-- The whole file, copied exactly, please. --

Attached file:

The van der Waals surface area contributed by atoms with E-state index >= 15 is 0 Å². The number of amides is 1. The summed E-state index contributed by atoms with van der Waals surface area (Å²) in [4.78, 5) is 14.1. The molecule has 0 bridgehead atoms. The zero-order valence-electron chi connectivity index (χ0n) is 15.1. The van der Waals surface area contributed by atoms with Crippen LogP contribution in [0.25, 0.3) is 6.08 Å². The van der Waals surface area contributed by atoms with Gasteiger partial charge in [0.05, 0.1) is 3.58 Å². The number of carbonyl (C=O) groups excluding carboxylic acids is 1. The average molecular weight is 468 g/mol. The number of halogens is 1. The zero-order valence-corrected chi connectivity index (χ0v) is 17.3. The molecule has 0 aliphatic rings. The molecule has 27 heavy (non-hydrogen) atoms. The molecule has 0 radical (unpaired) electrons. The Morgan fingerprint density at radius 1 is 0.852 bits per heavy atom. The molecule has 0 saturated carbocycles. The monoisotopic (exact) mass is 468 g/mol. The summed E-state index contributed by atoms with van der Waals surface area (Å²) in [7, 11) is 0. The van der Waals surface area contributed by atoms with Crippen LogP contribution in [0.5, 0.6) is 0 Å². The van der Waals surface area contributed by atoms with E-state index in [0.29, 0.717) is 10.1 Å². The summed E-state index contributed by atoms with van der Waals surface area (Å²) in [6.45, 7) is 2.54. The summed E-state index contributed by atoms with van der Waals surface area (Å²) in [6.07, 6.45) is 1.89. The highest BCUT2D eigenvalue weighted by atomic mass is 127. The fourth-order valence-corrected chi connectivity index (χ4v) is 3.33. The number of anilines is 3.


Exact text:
The van der Waals surface area contributed by atoms with E-state index >= 15 is 0 Å². The number of amides is 1. The summed E-state index contributed by atoms with van der Waals surface area (Å²) in [4.78, 5) is 14.1. The molecule has 0 bridgehead atoms. The zero-order valence-electron chi connectivity index (χ0n) is 15.1. The van der Waals surface area contributed by atoms with Crippen LogP contribution in [0.25, 0.3) is 6.08 Å². The van der Waals surface area contributed by atoms with Gasteiger partial charge in [0.05, 0.1) is 3.58 Å². The number of carbonyl (C=O) groups excluding carboxylic acids is 1. The average molecular weight is 468 g/mol. The number of halogens is 1. The zero-order valence-corrected chi connectivity index (χ0v) is 17.3. The molecule has 0 aliphatic rings. The molecule has 27 heavy (non-hydrogen) atoms. The molecule has 0 radical (unpaired) electrons. The Morgan fingerprint density at radius 1 is 0.852 bits per heavy atom. The molecule has 0 saturated carbocycles. The monoisotopic (exact) mass is 468 g/mol. The summed E-state index contributed by atoms with van der Waals surface area (Å²) in [7, 11) is 0. The van der Waals surface area contributed by atoms with Crippen LogP contribution in [0.5, 0.6) is 0 Å². The van der Waals surface area contributed by atoms with E-state index in [0.29, 0.717) is 10.1 Å². The summed E-state index contributed by atoms with van der Waals surface area (Å²) in [6.45, 7) is 2.54. The summed E-state index contributed by atoms with van der Waals surface area (Å²) in [6.07, 6.45) is 1.89. The highest BCUT2D eigenvalue weighted by atomic mass is 127. The fourth-order valence-corrected chi connectivity index (χ4v) is 3.33. The number of anilines is 3.